The cover image suggests a connection with Valentine’s Day, and the title suggests gustatory pleasures, but the stories aren’t constrained by those concepts. Editor Ily Goyanes says in her introduction, “No, you will not be reading about food in every story, in case you were wondering. Nor will every story revolve around Valentine's Day, a holiday which I deplore. The one thing that every story has in common is that they all feature characters who are hungry, whether it be for love, romance, excitement, acknowledgement, respect, pain, control, or blood.”
I’m happy to say that the book delivers on this promise. Some stories will appeal to certain tastes more than others, which is as it should be, and all of them do what they set out to do well. The editor’s arrangement of the stories keeps the whole book flowing nicely in terms of comparison and contrast and varying themes and voices. I had a few favorites, of course, but every reader’s mileage may vary, so here are brief tips as to what each story offers.
Allison Wonderland starts it off with her trademark wit and wordplay in “Be a Gal Pal,” about a celebrity impersonation act. “I love Lucy and she loves me not,” the Ethel half of the act begins, and goes on a few lines later, “She doesn’t know I want to hug her and kiss her and wrestle her in a vat of grapes.” Need I say more?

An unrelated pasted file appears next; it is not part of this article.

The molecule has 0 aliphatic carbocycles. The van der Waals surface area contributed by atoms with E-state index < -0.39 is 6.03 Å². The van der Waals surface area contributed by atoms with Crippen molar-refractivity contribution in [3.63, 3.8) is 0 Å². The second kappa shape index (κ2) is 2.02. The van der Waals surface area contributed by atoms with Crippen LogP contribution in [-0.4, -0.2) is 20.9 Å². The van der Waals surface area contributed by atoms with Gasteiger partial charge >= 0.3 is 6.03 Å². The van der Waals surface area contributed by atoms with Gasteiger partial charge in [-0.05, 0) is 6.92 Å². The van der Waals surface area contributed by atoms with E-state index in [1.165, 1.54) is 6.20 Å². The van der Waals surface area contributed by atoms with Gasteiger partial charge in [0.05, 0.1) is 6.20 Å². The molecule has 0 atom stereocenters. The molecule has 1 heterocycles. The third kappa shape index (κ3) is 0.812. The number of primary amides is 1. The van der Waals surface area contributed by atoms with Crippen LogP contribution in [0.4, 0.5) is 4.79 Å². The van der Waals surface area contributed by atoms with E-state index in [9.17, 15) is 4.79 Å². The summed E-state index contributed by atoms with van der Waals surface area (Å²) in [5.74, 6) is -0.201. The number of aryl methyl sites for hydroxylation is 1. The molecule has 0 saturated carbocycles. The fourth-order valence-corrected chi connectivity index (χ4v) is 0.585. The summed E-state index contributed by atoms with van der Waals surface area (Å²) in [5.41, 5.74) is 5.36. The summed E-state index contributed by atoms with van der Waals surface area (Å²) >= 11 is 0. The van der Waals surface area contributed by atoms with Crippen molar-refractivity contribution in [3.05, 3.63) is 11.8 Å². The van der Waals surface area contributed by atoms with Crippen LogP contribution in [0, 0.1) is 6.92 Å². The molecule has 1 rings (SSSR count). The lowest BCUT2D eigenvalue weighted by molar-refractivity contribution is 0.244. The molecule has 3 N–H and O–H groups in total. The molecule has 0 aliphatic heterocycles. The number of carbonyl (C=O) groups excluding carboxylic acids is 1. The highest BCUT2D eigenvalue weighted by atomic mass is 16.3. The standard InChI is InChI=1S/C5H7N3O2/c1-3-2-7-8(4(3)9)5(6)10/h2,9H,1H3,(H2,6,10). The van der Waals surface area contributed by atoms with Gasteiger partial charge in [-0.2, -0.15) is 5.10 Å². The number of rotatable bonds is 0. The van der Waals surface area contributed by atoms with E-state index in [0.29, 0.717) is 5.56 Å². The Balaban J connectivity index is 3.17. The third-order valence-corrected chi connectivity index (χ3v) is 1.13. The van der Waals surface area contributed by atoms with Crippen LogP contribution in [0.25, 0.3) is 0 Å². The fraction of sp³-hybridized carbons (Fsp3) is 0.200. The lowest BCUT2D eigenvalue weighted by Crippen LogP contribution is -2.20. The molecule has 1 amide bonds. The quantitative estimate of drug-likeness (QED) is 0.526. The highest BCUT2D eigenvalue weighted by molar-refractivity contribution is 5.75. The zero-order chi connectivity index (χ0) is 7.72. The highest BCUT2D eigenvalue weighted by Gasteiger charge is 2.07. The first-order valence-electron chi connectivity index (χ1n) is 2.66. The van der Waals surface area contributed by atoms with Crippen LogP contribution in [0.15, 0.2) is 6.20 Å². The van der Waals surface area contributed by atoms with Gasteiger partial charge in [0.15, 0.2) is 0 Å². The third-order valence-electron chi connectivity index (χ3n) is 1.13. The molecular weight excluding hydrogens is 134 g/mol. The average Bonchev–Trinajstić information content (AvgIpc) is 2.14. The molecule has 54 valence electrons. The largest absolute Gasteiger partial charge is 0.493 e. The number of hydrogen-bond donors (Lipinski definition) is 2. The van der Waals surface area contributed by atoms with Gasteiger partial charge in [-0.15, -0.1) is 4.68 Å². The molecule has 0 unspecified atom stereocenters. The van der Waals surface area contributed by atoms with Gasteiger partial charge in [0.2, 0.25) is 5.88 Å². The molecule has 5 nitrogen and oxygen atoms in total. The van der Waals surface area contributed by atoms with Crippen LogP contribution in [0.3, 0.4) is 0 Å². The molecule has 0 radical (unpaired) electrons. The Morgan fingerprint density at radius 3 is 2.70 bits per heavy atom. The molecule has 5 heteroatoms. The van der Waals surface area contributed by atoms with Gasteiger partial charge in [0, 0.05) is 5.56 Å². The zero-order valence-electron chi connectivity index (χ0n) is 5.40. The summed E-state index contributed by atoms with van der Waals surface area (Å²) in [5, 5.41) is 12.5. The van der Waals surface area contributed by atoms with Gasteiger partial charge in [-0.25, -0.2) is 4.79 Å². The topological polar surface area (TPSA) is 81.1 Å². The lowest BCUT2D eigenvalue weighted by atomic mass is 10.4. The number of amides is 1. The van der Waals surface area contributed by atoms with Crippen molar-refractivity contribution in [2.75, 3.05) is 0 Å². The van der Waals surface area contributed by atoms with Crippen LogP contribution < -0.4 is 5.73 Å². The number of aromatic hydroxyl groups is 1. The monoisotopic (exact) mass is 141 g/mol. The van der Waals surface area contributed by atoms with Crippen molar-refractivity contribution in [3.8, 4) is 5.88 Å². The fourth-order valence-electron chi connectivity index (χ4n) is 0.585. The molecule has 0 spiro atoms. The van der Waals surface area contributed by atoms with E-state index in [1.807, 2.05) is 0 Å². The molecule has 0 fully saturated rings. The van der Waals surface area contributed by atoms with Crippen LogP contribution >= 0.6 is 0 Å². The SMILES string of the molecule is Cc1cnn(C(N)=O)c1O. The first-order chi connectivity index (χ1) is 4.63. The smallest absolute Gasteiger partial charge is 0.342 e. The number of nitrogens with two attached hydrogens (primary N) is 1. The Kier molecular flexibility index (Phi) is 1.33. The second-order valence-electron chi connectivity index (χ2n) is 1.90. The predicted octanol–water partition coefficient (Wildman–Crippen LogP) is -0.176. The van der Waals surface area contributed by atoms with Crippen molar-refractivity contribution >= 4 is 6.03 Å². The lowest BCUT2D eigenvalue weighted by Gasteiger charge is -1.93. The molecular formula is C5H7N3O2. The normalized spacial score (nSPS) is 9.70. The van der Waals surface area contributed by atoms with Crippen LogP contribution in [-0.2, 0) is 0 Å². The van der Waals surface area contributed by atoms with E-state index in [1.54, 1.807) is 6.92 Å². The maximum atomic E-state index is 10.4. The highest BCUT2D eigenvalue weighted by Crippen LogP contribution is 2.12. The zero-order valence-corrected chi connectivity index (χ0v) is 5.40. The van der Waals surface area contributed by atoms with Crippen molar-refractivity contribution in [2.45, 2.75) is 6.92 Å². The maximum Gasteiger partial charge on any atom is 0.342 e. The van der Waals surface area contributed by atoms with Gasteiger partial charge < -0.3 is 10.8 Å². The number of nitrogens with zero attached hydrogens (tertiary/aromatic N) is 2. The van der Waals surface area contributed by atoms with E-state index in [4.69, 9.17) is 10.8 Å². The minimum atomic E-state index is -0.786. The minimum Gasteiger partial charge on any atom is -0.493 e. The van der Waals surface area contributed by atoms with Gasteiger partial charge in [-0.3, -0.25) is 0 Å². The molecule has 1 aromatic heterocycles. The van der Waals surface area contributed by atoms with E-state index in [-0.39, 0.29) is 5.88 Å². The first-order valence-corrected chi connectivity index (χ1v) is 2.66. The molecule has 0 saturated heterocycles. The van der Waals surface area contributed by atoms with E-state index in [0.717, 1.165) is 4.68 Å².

In “Two Meals and a Funeral” Foxy Kettir does focus on food, with cooking school proving to be a better cure for Lesbian Bed Death than dabbling in “open relationships,” although not in the way you might think.
D.L. King’s “Hot Blood,” on the other hand, is about nourishment of exactly the kind you’d think from the title, with engaging characters and a nice contrast between everyday realism and wild nights under the full moon.
“Kissing Whiskey” by Lauren Jade contrasts ambition in the business world with the very personal charms of a cozy neighborhood bar, and lets the protagonist enjoy the benefits of both.
“The Sweetest Fruit” by Elle sets a more somber (but ultimately redemptive) tone, with ex-partners meeting reluctantly over the hospital bed of the mother-figure they both love.
The next story, Erzabet Bishop’s “Naughty Cookie,” comes as a welcome change of mood and is memorable both for its colorful coupling of lovers on opposing Roller Derby teams, and the joyfully sexy banter of the characters.
The story that really warmed the cockles of my fusty old-school literary heart is “The Tomb of Radclyffe Hall,” by Bonnie J. Morris. Yes, the protagonist, a women’s history professor on a trip to London as a birthday treat, does do a bit of lecturing, especially when she falls in with a tour group cruising past Radclyffe Hall’s tomb in Highgate Cemetery, but I loved it. And the “international meeting of wenches and tavern keepers— basically, women who own or run lesbian bars,” culminating in a costume party with a Radclyffe Hall theme, was so appealing that it’s improbability hardly seemed to matter. The ghostly bathroom scene combining the heat of desire with “the chill of the tomb” was so beautifully written, so evocative of the past living on into the future, that I gladly suspended disbelief.